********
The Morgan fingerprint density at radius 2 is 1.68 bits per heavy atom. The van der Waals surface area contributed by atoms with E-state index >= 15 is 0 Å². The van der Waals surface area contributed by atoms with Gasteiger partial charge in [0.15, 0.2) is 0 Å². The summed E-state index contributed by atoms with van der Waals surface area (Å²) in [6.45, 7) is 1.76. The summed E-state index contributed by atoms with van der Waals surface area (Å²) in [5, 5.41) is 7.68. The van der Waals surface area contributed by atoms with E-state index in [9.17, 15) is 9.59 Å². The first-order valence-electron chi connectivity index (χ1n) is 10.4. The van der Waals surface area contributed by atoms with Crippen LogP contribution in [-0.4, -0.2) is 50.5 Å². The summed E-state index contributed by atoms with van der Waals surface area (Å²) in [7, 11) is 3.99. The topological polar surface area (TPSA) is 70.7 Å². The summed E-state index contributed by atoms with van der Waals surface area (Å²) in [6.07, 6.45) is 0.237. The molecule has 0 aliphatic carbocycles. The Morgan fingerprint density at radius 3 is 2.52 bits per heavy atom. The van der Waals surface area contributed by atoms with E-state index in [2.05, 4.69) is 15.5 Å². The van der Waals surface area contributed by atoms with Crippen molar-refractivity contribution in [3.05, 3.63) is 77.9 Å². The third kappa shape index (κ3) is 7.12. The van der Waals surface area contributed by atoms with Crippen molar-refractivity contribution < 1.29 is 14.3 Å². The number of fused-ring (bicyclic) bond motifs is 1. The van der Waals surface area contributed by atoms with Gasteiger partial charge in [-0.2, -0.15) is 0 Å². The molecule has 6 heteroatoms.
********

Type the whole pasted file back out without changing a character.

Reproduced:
The Morgan fingerprint density at radius 2 is 1.68 bits per heavy atom. The van der Waals surface area contributed by atoms with E-state index >= 15 is 0 Å². The van der Waals surface area contributed by atoms with Gasteiger partial charge in [0.15, 0.2) is 0 Å². The summed E-state index contributed by atoms with van der Waals surface area (Å²) in [6.45, 7) is 1.76. The summed E-state index contributed by atoms with van der Waals surface area (Å²) in [5, 5.41) is 7.68. The van der Waals surface area contributed by atoms with E-state index in [9.17, 15) is 9.59 Å². The first-order valence-electron chi connectivity index (χ1n) is 10.4. The van der Waals surface area contributed by atoms with Crippen LogP contribution in [-0.4, -0.2) is 50.5 Å². The summed E-state index contributed by atoms with van der Waals surface area (Å²) in [7, 11) is 3.99. The topological polar surface area (TPSA) is 70.7 Å². The summed E-state index contributed by atoms with van der Waals surface area (Å²) in [6.07, 6.45) is 0.237. The molecule has 0 aliphatic carbocycles. The Morgan fingerprint density at radius 3 is 2.52 bits per heavy atom. The van der Waals surface area contributed by atoms with E-state index in [2.05, 4.69) is 15.5 Å². The van der Waals surface area contributed by atoms with Crippen molar-refractivity contribution in [3.05, 3.63) is 77.9 Å². The third kappa shape index (κ3) is 7.12. The van der Waals surface area contributed by atoms with Crippen molar-refractivity contribution < 1.29 is 14.3 Å². The number of fused-ring (bicyclic) bond motifs is 1. The van der Waals surface area contributed by atoms with Gasteiger partial charge in [-0.2, -0.15) is 0 Å². The molecule has 6 heteroatoms.